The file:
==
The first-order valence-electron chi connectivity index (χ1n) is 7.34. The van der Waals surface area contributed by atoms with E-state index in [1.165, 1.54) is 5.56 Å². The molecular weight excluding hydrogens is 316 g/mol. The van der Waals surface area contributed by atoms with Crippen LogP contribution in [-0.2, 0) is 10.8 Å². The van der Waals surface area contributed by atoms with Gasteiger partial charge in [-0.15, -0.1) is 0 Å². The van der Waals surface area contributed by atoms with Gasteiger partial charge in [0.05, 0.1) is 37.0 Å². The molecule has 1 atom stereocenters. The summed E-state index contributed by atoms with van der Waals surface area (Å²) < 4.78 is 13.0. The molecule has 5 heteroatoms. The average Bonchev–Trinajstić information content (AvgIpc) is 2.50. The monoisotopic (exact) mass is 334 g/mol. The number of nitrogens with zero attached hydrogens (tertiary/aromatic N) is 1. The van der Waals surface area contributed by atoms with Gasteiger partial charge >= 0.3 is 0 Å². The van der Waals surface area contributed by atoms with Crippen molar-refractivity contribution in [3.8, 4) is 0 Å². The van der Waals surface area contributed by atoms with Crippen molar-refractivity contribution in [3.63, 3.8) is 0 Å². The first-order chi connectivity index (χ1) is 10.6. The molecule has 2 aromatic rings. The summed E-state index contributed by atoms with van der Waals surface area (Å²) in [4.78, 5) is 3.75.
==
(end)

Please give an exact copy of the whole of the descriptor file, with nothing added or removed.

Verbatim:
The first-order valence-electron chi connectivity index (χ1n) is 7.34. The van der Waals surface area contributed by atoms with E-state index in [1.165, 1.54) is 5.56 Å². The molecular weight excluding hydrogens is 316 g/mol. The van der Waals surface area contributed by atoms with Crippen LogP contribution in [-0.2, 0) is 10.8 Å². The van der Waals surface area contributed by atoms with Gasteiger partial charge in [-0.15, -0.1) is 0 Å². The van der Waals surface area contributed by atoms with Gasteiger partial charge in [0.05, 0.1) is 37.0 Å². The molecule has 1 atom stereocenters. The summed E-state index contributed by atoms with van der Waals surface area (Å²) < 4.78 is 13.0. The molecule has 5 heteroatoms. The average Bonchev–Trinajstić information content (AvgIpc) is 2.50. The monoisotopic (exact) mass is 334 g/mol. The number of nitrogens with zero attached hydrogens (tertiary/aromatic N) is 1. The van der Waals surface area contributed by atoms with Gasteiger partial charge >= 0.3 is 0 Å². The van der Waals surface area contributed by atoms with Crippen molar-refractivity contribution in [3.8, 4) is 0 Å². The van der Waals surface area contributed by atoms with Crippen molar-refractivity contribution in [3.63, 3.8) is 0 Å². The first-order chi connectivity index (χ1) is 10.6. The molecule has 2 aromatic rings. The summed E-state index contributed by atoms with van der Waals surface area (Å²) in [4.78, 5) is 3.75.